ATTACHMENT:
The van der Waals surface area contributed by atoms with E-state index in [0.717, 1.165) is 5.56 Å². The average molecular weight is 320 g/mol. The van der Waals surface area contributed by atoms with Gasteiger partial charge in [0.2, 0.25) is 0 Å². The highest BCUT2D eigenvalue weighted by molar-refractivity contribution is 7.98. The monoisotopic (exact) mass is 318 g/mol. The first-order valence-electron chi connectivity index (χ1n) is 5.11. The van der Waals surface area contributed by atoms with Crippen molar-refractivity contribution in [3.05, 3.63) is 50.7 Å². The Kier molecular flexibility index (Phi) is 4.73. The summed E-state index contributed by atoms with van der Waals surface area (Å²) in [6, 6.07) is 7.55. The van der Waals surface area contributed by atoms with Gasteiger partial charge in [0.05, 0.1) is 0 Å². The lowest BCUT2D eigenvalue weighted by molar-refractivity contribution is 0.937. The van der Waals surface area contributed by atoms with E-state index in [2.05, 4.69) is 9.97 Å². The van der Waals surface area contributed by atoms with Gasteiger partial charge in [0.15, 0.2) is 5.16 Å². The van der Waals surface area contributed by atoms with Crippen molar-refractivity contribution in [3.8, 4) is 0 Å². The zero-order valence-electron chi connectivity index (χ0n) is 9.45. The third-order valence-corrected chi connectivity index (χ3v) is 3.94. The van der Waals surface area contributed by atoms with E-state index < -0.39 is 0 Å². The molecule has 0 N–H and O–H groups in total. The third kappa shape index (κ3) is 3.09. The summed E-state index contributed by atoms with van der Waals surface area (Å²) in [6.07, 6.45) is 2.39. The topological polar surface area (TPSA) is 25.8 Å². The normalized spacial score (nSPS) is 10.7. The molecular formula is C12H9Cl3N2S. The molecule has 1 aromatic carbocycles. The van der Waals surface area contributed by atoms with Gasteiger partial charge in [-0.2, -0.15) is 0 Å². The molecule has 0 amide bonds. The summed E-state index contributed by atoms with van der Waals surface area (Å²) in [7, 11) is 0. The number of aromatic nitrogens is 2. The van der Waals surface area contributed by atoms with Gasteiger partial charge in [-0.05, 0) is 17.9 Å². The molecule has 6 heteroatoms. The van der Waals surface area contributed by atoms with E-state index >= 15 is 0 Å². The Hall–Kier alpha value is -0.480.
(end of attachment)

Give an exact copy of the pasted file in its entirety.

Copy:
The van der Waals surface area contributed by atoms with E-state index in [0.717, 1.165) is 5.56 Å². The average molecular weight is 320 g/mol. The van der Waals surface area contributed by atoms with Gasteiger partial charge in [0.2, 0.25) is 0 Å². The highest BCUT2D eigenvalue weighted by molar-refractivity contribution is 7.98. The monoisotopic (exact) mass is 318 g/mol. The first-order valence-electron chi connectivity index (χ1n) is 5.11. The van der Waals surface area contributed by atoms with Crippen molar-refractivity contribution in [3.05, 3.63) is 50.7 Å². The Kier molecular flexibility index (Phi) is 4.73. The summed E-state index contributed by atoms with van der Waals surface area (Å²) in [6, 6.07) is 7.55. The van der Waals surface area contributed by atoms with Gasteiger partial charge in [0.05, 0.1) is 0 Å². The lowest BCUT2D eigenvalue weighted by molar-refractivity contribution is 0.937. The van der Waals surface area contributed by atoms with E-state index in [2.05, 4.69) is 9.97 Å². The van der Waals surface area contributed by atoms with Gasteiger partial charge in [0.15, 0.2) is 5.16 Å². The van der Waals surface area contributed by atoms with Crippen molar-refractivity contribution in [3.8, 4) is 0 Å². The zero-order valence-electron chi connectivity index (χ0n) is 9.45. The third-order valence-corrected chi connectivity index (χ3v) is 3.94. The van der Waals surface area contributed by atoms with E-state index < -0.39 is 0 Å². The molecule has 0 N–H and O–H groups in total. The third kappa shape index (κ3) is 3.09. The summed E-state index contributed by atoms with van der Waals surface area (Å²) in [6.07, 6.45) is 2.39. The topological polar surface area (TPSA) is 25.8 Å². The normalized spacial score (nSPS) is 10.7. The molecular formula is C12H9Cl3N2S. The molecule has 1 aromatic carbocycles. The van der Waals surface area contributed by atoms with Gasteiger partial charge in [-0.2, -0.15) is 0 Å². The molecule has 0 amide bonds. The summed E-state index contributed by atoms with van der Waals surface area (Å²) in [7, 11) is 0. The number of aromatic nitrogens is 2. The van der Waals surface area contributed by atoms with Gasteiger partial charge in [-0.05, 0) is 17.9 Å². The molecule has 6 heteroatoms. The van der Waals surface area contributed by atoms with E-state index >= 15 is 0 Å². The Hall–Kier alpha value is -0.480.